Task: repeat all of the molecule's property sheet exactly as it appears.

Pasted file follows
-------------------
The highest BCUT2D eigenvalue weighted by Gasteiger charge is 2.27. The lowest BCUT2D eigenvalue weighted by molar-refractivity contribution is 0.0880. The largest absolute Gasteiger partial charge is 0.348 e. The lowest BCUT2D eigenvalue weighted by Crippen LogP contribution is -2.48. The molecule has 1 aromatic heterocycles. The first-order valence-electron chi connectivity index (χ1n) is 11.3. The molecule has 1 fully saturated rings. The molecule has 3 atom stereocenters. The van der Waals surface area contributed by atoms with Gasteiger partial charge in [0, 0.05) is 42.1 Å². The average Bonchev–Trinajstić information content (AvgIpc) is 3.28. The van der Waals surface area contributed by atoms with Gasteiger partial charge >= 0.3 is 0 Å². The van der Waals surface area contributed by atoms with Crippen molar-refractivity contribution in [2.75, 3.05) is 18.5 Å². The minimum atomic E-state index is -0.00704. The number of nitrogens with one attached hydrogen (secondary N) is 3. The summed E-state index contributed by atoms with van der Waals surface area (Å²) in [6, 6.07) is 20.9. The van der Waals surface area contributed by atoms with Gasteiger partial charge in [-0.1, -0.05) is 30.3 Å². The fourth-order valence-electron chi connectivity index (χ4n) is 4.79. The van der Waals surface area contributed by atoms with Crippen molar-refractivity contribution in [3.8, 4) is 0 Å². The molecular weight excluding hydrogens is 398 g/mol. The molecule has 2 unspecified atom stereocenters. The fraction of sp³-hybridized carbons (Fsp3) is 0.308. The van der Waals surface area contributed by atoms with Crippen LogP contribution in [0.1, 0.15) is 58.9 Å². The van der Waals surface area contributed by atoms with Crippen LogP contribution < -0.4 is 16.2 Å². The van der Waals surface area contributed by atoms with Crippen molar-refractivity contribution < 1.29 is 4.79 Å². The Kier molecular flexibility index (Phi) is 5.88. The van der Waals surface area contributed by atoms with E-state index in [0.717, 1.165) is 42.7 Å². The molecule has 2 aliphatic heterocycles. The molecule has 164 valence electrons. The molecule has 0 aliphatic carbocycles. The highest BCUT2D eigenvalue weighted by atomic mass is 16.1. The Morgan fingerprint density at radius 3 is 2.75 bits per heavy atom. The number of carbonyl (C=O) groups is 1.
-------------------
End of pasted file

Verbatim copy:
The highest BCUT2D eigenvalue weighted by Gasteiger charge is 2.27. The lowest BCUT2D eigenvalue weighted by molar-refractivity contribution is 0.0880. The largest absolute Gasteiger partial charge is 0.348 e. The lowest BCUT2D eigenvalue weighted by Crippen LogP contribution is -2.48. The molecule has 1 aromatic heterocycles. The first-order valence-electron chi connectivity index (χ1n) is 11.3. The molecule has 1 fully saturated rings. The molecule has 3 atom stereocenters. The van der Waals surface area contributed by atoms with Gasteiger partial charge in [0, 0.05) is 42.1 Å². The average Bonchev–Trinajstić information content (AvgIpc) is 3.28. The van der Waals surface area contributed by atoms with Gasteiger partial charge >= 0.3 is 0 Å². The van der Waals surface area contributed by atoms with Crippen molar-refractivity contribution in [2.75, 3.05) is 18.5 Å². The minimum atomic E-state index is -0.00704. The number of nitrogens with one attached hydrogen (secondary N) is 3. The summed E-state index contributed by atoms with van der Waals surface area (Å²) in [6, 6.07) is 20.9. The van der Waals surface area contributed by atoms with Gasteiger partial charge in [-0.1, -0.05) is 30.3 Å². The fourth-order valence-electron chi connectivity index (χ4n) is 4.79. The van der Waals surface area contributed by atoms with Crippen molar-refractivity contribution in [3.8, 4) is 0 Å². The molecular weight excluding hydrogens is 398 g/mol. The molecule has 2 unspecified atom stereocenters. The fraction of sp³-hybridized carbons (Fsp3) is 0.308. The van der Waals surface area contributed by atoms with Crippen LogP contribution in [0.1, 0.15) is 58.9 Å². The van der Waals surface area contributed by atoms with Crippen LogP contribution < -0.4 is 16.2 Å². The van der Waals surface area contributed by atoms with Crippen molar-refractivity contribution < 1.29 is 4.79 Å². The Kier molecular flexibility index (Phi) is 5.88. The van der Waals surface area contributed by atoms with E-state index in [0.717, 1.165) is 42.7 Å². The molecule has 2 aliphatic heterocycles. The molecule has 164 valence electrons. The molecule has 0 aliphatic carbocycles. The highest BCUT2D eigenvalue weighted by atomic mass is 16.1. The Morgan fingerprint density at radius 3 is 2.75 bits per heavy atom. The number of carbonyl (C=O) groups is 1.